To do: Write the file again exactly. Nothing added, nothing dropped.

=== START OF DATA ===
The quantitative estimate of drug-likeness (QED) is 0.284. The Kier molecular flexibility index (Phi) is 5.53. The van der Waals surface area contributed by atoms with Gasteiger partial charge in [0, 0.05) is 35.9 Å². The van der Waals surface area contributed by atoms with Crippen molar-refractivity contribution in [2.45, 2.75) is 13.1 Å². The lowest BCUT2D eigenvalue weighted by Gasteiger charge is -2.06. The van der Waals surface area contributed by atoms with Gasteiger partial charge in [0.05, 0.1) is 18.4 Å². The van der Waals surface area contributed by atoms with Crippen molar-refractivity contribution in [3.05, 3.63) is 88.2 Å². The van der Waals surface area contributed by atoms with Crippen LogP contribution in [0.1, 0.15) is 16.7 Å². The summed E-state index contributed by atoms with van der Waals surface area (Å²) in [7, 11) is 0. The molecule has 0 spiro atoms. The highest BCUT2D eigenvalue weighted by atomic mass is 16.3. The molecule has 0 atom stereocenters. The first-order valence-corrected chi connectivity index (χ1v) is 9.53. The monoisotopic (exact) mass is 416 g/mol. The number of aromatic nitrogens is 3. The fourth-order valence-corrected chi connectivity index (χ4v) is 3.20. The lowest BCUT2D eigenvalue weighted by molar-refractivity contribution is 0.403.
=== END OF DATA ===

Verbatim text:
The quantitative estimate of drug-likeness (QED) is 0.284. The Kier molecular flexibility index (Phi) is 5.53. The van der Waals surface area contributed by atoms with Gasteiger partial charge in [0, 0.05) is 35.9 Å². The van der Waals surface area contributed by atoms with Crippen molar-refractivity contribution in [2.45, 2.75) is 13.1 Å². The lowest BCUT2D eigenvalue weighted by Gasteiger charge is -2.06. The van der Waals surface area contributed by atoms with Gasteiger partial charge in [0.05, 0.1) is 18.4 Å². The van der Waals surface area contributed by atoms with Crippen molar-refractivity contribution in [3.05, 3.63) is 88.2 Å². The van der Waals surface area contributed by atoms with Crippen LogP contribution in [0.1, 0.15) is 16.7 Å². The summed E-state index contributed by atoms with van der Waals surface area (Å²) in [7, 11) is 0. The molecule has 0 spiro atoms. The highest BCUT2D eigenvalue weighted by atomic mass is 16.3. The molecule has 0 atom stereocenters. The first-order valence-corrected chi connectivity index (χ1v) is 9.53. The monoisotopic (exact) mass is 416 g/mol. The number of aromatic nitrogens is 3. The fourth-order valence-corrected chi connectivity index (χ4v) is 3.20. The lowest BCUT2D eigenvalue weighted by molar-refractivity contribution is 0.403.